The ideas above are not mine. They are to be found in make it stick: The Science of Successful Learning by Brown, Roediger III and McDaniel, The Belknap Press of Harvard University Press, © 2014.

  6. PART II:

    There are many more excellent ideas contained in the book, almost all of which are applicable to learning to play better chess. Highly recommended!

    Here is an excerpt from Chapter 3, Mix Up Your Practice.

    "Most of us believe that learning is better when you go at somethng with single-minded purpose: the practice-practice-practice that's supposed to burn a skill into memory. Faith in focused, repetitive practice of one thing at a time until we've got it nailed is pervasive among classroom teachers, athletes, corporate trainers, and students. Researchers call this kind of practice "massed," and our faith rests in large part on the simple fact that when we do it, we can see it making a difference. Nevertheless, despite what our eyes tell us, this faith is misplaced."

    "If learning can be defined as picking up new knowledge or skills and being able to apply them later, [emphasis added] then how quickly you pick something up is only part of the story. Is it still there when you need to use it out in the everyday world? While practicing is vital to learning and memory, studies have shown that practice is far more effective when it's broken into separate periods of training that are spaced out. The rapid gains produced by massed practice are often evident, but THE RAPID FORGETTING THAT FOLLOWS IS NOT. [Emphasis added.] Practice that's spaced out, interleaved with other learning, and varies produces better mastery, longer retention, and more versatility. But these benefits come at a price: when practice is spaced, interleaved, and varied, it requires more effort. You feel the increased effort, but not the benefits the effort produces. Learning feels slower from this kind of practice, and you don't get the rapid improvements [MDLM, anyone?!?] and affirmations you're accustomed to seeing from massed practice. Even in studies where the participants have shown superior results from spaced learning, they don't perceive the improvement; they believe they learned better on the material where practice is massed."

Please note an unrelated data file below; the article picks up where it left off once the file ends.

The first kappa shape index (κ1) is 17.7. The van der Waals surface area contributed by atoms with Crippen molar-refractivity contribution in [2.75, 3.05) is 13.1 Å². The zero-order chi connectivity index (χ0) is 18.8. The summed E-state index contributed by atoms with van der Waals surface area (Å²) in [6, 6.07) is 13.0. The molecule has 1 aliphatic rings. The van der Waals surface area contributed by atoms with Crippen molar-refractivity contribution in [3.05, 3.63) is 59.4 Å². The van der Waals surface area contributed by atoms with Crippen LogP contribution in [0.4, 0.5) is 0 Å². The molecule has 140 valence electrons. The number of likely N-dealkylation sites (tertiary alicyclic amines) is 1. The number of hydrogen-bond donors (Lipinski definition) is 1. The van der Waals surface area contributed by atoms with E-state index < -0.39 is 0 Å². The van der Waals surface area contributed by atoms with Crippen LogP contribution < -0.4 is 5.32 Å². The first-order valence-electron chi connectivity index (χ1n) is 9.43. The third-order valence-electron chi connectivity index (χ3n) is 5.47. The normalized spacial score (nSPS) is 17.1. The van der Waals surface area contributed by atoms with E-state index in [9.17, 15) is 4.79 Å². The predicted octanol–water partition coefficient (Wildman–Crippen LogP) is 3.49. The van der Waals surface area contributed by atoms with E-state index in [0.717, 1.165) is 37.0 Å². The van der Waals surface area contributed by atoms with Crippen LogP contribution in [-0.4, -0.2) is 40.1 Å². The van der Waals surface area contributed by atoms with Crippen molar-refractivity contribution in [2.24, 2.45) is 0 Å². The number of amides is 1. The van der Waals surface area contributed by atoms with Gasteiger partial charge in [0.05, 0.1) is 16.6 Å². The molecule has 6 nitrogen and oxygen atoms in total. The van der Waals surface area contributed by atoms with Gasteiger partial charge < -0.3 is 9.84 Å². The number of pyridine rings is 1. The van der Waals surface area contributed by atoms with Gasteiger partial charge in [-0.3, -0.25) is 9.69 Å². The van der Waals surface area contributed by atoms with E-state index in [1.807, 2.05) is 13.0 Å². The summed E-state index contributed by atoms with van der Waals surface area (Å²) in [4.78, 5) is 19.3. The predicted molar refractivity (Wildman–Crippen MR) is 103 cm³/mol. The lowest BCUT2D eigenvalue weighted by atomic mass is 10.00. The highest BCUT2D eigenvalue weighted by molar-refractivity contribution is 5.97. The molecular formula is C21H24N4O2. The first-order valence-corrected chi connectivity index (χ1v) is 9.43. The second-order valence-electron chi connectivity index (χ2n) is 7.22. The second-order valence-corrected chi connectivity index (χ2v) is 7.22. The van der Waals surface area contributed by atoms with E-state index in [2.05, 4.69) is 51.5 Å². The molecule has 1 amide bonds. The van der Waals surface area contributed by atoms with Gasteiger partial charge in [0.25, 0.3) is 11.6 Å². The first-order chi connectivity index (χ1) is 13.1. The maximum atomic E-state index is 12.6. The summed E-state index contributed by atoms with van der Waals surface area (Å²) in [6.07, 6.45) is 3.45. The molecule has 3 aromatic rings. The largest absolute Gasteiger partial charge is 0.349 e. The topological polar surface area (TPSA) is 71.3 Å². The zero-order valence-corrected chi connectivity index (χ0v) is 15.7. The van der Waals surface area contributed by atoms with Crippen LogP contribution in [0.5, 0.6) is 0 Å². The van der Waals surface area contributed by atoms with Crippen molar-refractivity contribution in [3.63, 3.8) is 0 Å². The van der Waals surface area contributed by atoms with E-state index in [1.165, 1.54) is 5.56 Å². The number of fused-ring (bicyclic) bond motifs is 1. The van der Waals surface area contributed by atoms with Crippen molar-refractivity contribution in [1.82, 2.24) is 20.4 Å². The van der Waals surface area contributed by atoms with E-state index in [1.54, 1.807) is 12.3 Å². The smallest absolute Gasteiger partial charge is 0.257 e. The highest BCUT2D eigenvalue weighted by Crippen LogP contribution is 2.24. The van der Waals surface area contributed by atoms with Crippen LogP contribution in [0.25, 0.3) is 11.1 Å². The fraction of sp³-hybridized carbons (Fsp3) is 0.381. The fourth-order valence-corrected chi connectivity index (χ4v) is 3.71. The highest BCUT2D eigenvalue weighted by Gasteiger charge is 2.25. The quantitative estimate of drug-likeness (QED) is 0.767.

1. I think that my learning from books on tactics like martin w book, how to beat your dad at chess and tactics in the context of a complete classic game have been helpful in supplementing 7 circle type training. Though it is difficult to attribute how one knows what one knows.